I was happy that I could capture a few shots that I will file under different, as this year is the Year of Different. However, it got me to thinking about how much of an opportunity Ottawa missed in not using the rails it has (and recently had) to try some sort of GO Train experiment in the city. In a future post, I will examine what GO service could have looked like in the city, if it had not been for the differing views of our local leadership.

All in all, it was a good catch and it was even better since there was a waiting freight in the hole as well. I will share shots of that train in the next Stratford post.


Kevin from Windsor said...

Informative as always! There are a few other overlaps of federal and provincial mandates that have occurred west of Toronto. Back in the early 80s, VIA and a pair of Windsor travel agencies sold weekend package tours like hotcakes to Michigan residents. For a brief time, there were 6 trains to/from Windsor on Fridays and Sundays. When VIA oversold those trains, they would lease GO coaches for their runs. Later into the 80s, there was some unusual subsidy provided to VIA by the Ontario government to operate service to Brantford. Timetable footnotes and placards in VIA coaches proclaimed that “Service to Brantford is made possible with the support of the Ontario Ministry of Transportation”, with the Trillium logo prominently displayed. The signs and footnotes disappeared after a few years. I never got the background on the program, nor why VIA needed a provincial subsidy to serve Brantford.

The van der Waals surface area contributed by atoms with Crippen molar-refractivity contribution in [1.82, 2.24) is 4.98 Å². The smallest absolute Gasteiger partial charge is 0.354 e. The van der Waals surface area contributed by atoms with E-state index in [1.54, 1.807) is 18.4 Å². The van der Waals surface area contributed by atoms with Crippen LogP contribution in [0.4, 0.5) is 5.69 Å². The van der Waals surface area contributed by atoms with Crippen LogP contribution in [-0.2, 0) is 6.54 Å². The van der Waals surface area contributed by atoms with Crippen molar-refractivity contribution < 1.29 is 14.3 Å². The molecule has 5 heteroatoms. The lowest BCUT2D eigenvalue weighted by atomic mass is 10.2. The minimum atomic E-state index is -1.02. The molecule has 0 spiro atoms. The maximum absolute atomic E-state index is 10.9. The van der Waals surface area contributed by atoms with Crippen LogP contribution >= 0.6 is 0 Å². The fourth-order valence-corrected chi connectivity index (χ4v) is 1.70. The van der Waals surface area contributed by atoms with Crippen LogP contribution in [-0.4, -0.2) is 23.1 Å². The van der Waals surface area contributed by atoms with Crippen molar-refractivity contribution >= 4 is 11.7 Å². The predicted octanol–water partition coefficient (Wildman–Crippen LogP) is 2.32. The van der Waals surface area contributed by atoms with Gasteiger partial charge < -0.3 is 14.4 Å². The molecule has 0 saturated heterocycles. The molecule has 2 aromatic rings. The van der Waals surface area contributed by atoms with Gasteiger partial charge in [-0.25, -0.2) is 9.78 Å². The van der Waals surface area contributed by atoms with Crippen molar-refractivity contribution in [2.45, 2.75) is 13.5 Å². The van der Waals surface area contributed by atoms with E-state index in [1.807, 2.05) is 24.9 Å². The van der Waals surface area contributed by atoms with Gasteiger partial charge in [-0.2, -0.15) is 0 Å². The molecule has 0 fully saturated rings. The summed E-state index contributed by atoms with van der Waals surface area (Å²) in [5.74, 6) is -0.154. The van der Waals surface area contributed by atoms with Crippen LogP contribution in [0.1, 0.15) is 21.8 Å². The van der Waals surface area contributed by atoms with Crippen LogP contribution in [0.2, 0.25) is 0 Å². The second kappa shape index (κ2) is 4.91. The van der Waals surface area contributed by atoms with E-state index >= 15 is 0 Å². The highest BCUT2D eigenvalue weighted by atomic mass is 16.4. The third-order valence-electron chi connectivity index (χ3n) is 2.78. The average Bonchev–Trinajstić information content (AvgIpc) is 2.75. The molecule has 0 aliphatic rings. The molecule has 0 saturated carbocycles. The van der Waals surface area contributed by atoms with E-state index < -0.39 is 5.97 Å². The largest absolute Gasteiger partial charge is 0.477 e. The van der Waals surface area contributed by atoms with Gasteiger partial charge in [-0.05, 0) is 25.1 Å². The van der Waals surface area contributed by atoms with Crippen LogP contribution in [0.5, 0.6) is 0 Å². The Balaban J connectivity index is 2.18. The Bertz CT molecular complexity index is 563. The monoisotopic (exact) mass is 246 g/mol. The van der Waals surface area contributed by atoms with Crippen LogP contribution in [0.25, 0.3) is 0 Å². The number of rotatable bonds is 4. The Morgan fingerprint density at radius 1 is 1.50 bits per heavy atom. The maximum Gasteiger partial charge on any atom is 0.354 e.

Eric said...

Thanks for sharing your visit to Stratford, Michael. I am wondering about those BN/BNSF covered hoppers and whether an upcoming post will show more of them. Is it to be, or not to be?

Two hours on the cowpath is definitely not commuter rail.

Michael said...

Thanks for your comments, Kevin and Eric. Eric, you read my mind. I did take some pictures of the hopper cars, since it's rare to see an old BN hopper in original lettering without much graffiti on it. Stay tuned.